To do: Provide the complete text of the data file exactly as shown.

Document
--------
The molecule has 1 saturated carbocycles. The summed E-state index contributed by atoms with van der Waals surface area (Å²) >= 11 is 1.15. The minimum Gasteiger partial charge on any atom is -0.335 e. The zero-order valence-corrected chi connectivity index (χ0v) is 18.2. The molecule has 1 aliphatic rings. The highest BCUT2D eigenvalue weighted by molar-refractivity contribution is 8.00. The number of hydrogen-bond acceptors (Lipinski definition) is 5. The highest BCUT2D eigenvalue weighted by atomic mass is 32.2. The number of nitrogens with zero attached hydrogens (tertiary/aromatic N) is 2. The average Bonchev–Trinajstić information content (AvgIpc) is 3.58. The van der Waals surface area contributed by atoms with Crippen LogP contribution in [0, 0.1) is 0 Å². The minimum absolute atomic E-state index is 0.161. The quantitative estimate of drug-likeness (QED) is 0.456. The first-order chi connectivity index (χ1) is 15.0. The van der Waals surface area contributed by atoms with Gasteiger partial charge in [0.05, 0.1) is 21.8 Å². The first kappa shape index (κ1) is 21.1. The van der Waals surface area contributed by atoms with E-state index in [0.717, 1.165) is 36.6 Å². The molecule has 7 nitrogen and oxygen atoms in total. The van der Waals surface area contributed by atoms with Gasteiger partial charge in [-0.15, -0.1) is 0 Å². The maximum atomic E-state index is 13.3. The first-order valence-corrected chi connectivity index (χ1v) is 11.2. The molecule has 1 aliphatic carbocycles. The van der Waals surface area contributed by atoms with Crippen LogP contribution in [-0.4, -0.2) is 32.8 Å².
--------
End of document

The molecule has 1 saturated carbocycles. The summed E-state index contributed by atoms with van der Waals surface area (Å²) >= 11 is 1.15. The minimum Gasteiger partial charge on any atom is -0.335 e. The zero-order valence-corrected chi connectivity index (χ0v) is 18.2. The molecule has 1 aliphatic rings. The highest BCUT2D eigenvalue weighted by molar-refractivity contribution is 8.00. The number of hydrogen-bond acceptors (Lipinski definition) is 5. The highest BCUT2D eigenvalue weighted by atomic mass is 32.2. The number of nitrogens with zero attached hydrogens (tertiary/aromatic N) is 2. The average Bonchev–Trinajstić information content (AvgIpc) is 3.58. The van der Waals surface area contributed by atoms with Crippen LogP contribution in [0, 0.1) is 0 Å². The minimum absolute atomic E-state index is 0.161. The quantitative estimate of drug-likeness (QED) is 0.456. The first-order chi connectivity index (χ1) is 15.0. The van der Waals surface area contributed by atoms with Gasteiger partial charge in [0.05, 0.1) is 21.8 Å². The first kappa shape index (κ1) is 21.1. The van der Waals surface area contributed by atoms with E-state index in [0.717, 1.165) is 36.6 Å². The molecule has 7 nitrogen and oxygen atoms in total. The van der Waals surface area contributed by atoms with Gasteiger partial charge in [-0.15, -0.1) is 0 Å². The maximum atomic E-state index is 13.3. The first-order valence-corrected chi connectivity index (χ1v) is 11.2. The molecule has 1 aliphatic carbocycles. The van der Waals surface area contributed by atoms with Crippen LogP contribution in [-0.4, -0.2) is 32.8 Å².